Well, that was a week that was. The thermometer hit -3°C on Monday night. My Dahlias were blackened, top to bottom, just like it says in the books. In ten years or more of growing Dahlias, it’s the first time I’ve cut them down after they’ve been frosted. In previous years I’ve just picked a moment when I got sick of looking at them getting tattier. Fuchsias aren’t looking too clever either, though I did manage to get the non-hardies under cover so they’re fine.
I’ve often thought how nice it would be to have a nice clear line to demarcate the seasons; I’ve changed my mind, it isn’t nice at all; flowery one day, mushy and malodorous the next.
Moving swiftly on. I started the week with destruction, felling a pine tree that we didn’t think was earning its keep. It was up against a thorn tree and completely one sided, too near to the conservatory, impossible to grow anything under it and it never grew like the picture in the book that made me want it in the first place. That’s my set of justifications for getting rid of it. Oh, one more; it’s my garden and I’ll do as I please. The idea was to plant another winter flowering Camellia there. so we could enjoy it in winter from inside the house. I think I’ve changed my mind about which Camellia, it’s likely to be ‘Show Girl’ not ‘Tanya’, which was lovely, but not for long enough. RIP Pinus koraiensis ‘Siver Ray’.
Trees for small gardens has been a mainstay subject for garden club talks and magazine articles since gardening began. The Propagator himself, no less, posed the question on Twitter in the week. I suggested bamboo, as I often do. Trees that never get very big tend to be very slow, often shrubs really, that become trees eventually. Most trees are deciduous or if evergreen, profoundly dull. Most trees will at best give you flower and fruit, perhaps autumn colour; they are “doing their thing” for only a few weeks a year. My bamboo is evergreen, with light green leaves on bright yellow stems. It had reached its present height of about 4.5m within four years of planting and will never get taller. It has spread to cover around 3 x 1m in fifteen years or more but could easily have been kept to a much smaller area. It needs thinning, which will yield me usable canes, let light and wind through and show off the stems better. I can think of two downsides, an unpronounceable name, Phyllostachys aureosulcata ‘Spectabilis’ and a high price for a half decent plant. Beware cheap bamboos, they’re the spreading ones that produce lots of propagation material.
Camellia sasanqua ‘Paradise Little Liane’. I have three sasanquas out the front of the house. Just behind them, at the foot of the front wall of the house, are potted Agaves, Sempervivums, Echeverias and Aloes. In front of them is Chamaerops and Yucca. Sun lovers all. There are plants of this Camellia at Mt Edgcumbe and Trewithen, both in shade, neither ever flower. I was at a talk about woodland gardens last weekend, where sasanquas were being talked of as woodland plants. Some might be OK, most will do better in sun and some demand it. ‘Little Liane’ is small, with very small leaves. It’d be good in a pot if you didn’t have acid soil and could find a nursery that sold it.
Both of our neighbouring houses are empty so I was able to stand in one neighbour’s garden and take a picture pointing the camera at the other neighbour’s front window. I may not get such opportunities for much longer. Our Yucca gloriosa ‘Variegata’ is flowering again and the European fan palm, Chamaerops humilis, ain’t looking too shabby either. Camellia ‘Little Liane’ is at bottom right.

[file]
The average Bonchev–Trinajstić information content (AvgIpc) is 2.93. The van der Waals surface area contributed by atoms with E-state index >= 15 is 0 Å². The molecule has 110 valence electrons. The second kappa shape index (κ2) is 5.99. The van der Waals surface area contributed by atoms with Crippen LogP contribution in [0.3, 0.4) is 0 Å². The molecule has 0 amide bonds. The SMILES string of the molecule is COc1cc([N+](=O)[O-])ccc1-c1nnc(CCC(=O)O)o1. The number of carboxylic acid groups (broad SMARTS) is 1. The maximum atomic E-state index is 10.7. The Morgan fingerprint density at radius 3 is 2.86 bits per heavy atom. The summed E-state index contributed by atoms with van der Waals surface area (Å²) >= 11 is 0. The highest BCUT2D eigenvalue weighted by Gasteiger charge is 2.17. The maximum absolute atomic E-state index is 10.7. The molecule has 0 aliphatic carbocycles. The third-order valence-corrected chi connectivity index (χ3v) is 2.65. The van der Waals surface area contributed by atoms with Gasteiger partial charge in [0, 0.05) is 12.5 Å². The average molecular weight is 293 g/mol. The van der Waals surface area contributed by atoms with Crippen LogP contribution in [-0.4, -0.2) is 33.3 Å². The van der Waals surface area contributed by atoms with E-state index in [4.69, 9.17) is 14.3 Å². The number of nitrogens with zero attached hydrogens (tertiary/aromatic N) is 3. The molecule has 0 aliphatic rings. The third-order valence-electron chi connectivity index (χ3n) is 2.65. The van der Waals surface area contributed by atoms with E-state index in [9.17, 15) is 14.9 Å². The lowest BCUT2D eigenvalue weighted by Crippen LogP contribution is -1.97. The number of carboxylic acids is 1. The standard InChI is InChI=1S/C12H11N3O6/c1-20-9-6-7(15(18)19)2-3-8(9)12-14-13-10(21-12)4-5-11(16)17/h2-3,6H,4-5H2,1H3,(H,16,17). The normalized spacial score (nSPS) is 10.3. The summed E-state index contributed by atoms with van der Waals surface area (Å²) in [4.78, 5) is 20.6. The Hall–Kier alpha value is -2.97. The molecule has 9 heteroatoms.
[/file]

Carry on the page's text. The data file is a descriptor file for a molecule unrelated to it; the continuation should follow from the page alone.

I am inordinately fond of Hakone grass in its various forms. They’re elegant, often colourful, not invasive, by seed or runners and tolerate shade. The best thing about them is their autumn and winter colour. This one is Hakonechloa macra ‘Nicholas’, the first to start to turn colour. I have it in a pot at the back of the conservatory where it gets no direct sun but is doing a fine job of brightening a dull spot. I pulled it out into the sun to take its picture and it looks even better, but I have lots that get some sun and it’s back where it was.
Most of the hardy Fuchsias in the garden had both foliage and flowers turned to mush by the frost on Monday. One that I was surprised to see come through relatively unscathed was ‘Lady in Black’. This is very like ‘Lady Boothby’, widely marketed as the climbing Fuchsia, perhaps with a darker corolla. If we get nothing colder than we’ve had so far, I’m hopeful it will not get badly damaged over the winter and will cover this panel of my archway next season.
Yesterday morning, at 8:22, I took a picture from upstairs and reckoned that if you’d marked around the shadow cast by our house, you’d have outlined our back garden. All around was sun, within was shadow. Things did improve as the day went on, but in general, it’s a much shadier garden in winter than summer. Cornwall might be the mildest part of the UK but I still look forward to the days getting longer again.
I’ve cut down the Dahlias and some perennials that were finished, Muscari are coming up, tulips in pots are just about to break through. There will be Camellias.
There will also be lots of lovely blog posts to read. As gardens shut down for winter it gets harder but I can’t wait to see what imagination and quirkiness bring to the table this year. Talking of which, I’m off to see what our host The Propagator has showcased this week and to follow all the links from there to the rest of the SoS community.